The McCook Carnegie Library is designed in the Spanish Colonial Revival style that was rarely used for libraries in Nebraska. In this instance, local tradition holds that Coronado’s expedition passed nearby and this may explain the Spanish influence. Willis A. Marean of Denver, Colorado, designed the library, which is believed to be his only work in Nebraska.
The building is a one-story, rectangular structure over a raised basement. All four facades are strictly symmetrical. The library has smooth, white, plastered exterior walls and a low-pitched gable roof covered with red clay tiles. Each of the side gables and the prominent central entry pavilion are capped with a curvilinear parapet embracing a decorative quatrefoil. Other details include arched window openings and slightly tapered side gables extending beyond the front and rear elevations and two tapered buttresses on the rear elevation.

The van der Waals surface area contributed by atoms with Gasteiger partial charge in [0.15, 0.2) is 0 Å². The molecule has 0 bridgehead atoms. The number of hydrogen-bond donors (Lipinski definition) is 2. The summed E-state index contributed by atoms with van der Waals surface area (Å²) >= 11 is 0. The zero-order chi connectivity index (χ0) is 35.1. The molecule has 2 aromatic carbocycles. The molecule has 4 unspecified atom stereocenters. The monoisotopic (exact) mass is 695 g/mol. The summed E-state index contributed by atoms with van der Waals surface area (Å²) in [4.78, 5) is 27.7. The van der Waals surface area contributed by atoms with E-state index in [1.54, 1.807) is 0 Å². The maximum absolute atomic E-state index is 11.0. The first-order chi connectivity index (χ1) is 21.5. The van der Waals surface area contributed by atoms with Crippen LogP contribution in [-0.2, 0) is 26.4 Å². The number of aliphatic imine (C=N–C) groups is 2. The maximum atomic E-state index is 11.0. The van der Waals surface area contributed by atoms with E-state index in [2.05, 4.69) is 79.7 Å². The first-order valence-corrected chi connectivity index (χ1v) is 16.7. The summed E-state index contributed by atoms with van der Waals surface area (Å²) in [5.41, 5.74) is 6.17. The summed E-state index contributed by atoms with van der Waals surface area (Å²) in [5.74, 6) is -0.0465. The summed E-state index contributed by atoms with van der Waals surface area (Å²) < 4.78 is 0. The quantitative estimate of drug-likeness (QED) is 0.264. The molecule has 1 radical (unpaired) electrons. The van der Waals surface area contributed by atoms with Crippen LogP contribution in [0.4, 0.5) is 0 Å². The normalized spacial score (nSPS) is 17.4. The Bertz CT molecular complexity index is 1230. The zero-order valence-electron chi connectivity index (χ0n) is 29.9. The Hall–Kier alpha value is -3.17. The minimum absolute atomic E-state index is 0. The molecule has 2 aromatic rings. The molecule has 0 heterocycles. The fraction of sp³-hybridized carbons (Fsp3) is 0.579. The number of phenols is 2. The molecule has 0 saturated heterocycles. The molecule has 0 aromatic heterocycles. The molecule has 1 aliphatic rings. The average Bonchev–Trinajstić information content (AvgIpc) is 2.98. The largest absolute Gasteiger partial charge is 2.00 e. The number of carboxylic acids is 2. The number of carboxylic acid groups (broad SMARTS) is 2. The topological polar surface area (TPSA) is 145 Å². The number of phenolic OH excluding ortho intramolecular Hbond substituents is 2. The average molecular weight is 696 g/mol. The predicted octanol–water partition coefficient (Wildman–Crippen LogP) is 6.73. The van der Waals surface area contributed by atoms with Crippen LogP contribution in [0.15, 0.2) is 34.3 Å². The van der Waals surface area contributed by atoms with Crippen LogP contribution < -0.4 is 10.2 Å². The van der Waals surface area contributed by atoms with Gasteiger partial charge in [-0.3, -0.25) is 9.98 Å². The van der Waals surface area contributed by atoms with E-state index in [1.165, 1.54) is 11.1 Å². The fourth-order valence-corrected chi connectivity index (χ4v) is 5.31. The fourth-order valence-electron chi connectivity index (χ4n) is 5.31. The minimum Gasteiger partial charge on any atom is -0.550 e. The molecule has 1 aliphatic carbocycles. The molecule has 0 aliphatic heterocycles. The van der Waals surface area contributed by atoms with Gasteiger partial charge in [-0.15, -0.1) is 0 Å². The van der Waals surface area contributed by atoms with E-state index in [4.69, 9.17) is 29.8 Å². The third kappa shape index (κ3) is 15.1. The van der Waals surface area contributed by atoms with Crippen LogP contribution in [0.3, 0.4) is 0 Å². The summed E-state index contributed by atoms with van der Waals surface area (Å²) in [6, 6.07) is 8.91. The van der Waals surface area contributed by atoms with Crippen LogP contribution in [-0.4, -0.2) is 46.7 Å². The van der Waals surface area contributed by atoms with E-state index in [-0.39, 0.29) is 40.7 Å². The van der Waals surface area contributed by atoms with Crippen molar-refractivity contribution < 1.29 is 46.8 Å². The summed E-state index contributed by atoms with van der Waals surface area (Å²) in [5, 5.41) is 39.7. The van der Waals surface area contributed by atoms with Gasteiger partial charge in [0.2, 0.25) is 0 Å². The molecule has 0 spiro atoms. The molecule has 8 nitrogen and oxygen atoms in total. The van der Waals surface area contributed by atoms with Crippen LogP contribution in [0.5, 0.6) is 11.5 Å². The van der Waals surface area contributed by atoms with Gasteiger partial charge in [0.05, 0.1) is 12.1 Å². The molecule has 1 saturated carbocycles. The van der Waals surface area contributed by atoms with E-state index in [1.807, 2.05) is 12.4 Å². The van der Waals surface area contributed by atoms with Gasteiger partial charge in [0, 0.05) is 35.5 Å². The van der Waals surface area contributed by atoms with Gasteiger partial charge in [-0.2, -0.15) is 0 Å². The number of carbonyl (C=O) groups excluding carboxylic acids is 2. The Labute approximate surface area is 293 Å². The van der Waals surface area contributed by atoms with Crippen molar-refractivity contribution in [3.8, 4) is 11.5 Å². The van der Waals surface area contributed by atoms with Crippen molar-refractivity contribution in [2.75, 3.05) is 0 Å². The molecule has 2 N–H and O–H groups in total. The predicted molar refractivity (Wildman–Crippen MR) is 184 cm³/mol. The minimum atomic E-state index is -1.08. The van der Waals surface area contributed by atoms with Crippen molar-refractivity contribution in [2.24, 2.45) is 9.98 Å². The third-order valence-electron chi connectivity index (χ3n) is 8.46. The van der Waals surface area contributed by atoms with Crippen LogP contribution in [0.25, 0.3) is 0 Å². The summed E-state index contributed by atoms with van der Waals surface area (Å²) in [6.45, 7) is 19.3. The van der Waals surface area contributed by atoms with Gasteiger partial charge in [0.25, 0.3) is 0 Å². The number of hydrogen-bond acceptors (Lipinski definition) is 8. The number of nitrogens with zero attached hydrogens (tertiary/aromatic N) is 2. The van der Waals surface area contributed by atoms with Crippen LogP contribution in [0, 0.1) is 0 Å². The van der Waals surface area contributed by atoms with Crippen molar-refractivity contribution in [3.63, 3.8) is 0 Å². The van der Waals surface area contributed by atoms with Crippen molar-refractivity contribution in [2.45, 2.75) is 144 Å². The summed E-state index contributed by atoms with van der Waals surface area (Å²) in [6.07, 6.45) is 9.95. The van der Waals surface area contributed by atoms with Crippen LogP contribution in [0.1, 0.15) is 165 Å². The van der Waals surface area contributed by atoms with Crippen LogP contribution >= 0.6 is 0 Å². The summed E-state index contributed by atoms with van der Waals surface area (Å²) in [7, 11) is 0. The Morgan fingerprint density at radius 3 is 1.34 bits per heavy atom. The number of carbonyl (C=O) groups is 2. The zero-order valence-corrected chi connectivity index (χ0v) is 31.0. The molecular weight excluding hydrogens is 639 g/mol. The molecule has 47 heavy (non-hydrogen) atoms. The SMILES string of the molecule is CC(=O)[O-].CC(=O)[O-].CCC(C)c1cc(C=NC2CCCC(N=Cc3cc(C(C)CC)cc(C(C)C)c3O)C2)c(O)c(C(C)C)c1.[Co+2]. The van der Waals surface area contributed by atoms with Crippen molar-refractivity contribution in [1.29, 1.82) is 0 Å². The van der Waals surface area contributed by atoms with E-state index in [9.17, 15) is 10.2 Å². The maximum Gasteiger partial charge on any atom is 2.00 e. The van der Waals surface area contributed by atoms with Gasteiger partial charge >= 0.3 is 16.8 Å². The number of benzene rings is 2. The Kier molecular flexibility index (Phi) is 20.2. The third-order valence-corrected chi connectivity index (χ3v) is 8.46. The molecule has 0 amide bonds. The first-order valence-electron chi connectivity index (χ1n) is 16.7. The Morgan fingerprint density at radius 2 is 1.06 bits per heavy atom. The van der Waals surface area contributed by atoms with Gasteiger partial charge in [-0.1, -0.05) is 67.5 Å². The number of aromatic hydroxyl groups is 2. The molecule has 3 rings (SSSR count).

The McCook collection was originally housed in the county courthouse until its size exceeded available storage capacity. McCook County received a grant for the library from the Carnegie Corporation in 1905. In 1911 the Carnegie Corporation published a leaflet with design guidelines to aid communities and architects in library projects. Those guidelines included the need for simplicity accompanied by minimal decoration. Marean’s design for the library predated the stipulation that library designs were to receive approval and instead reflects his own aesthetic and functional preferences.
The building served as the McCook Carnegie Library until 1969. Today it is part of the Museum of the High Plains administered by the High Plains Historical Society.
Dollase, Mark, “McCook Public (Carnegie) Library,” Red Willow County, Nebraska. National Register of Historic Places Inventory–Nomination Form, 1985. National Park Service, U.S. Department of the Interior, Washington, DC.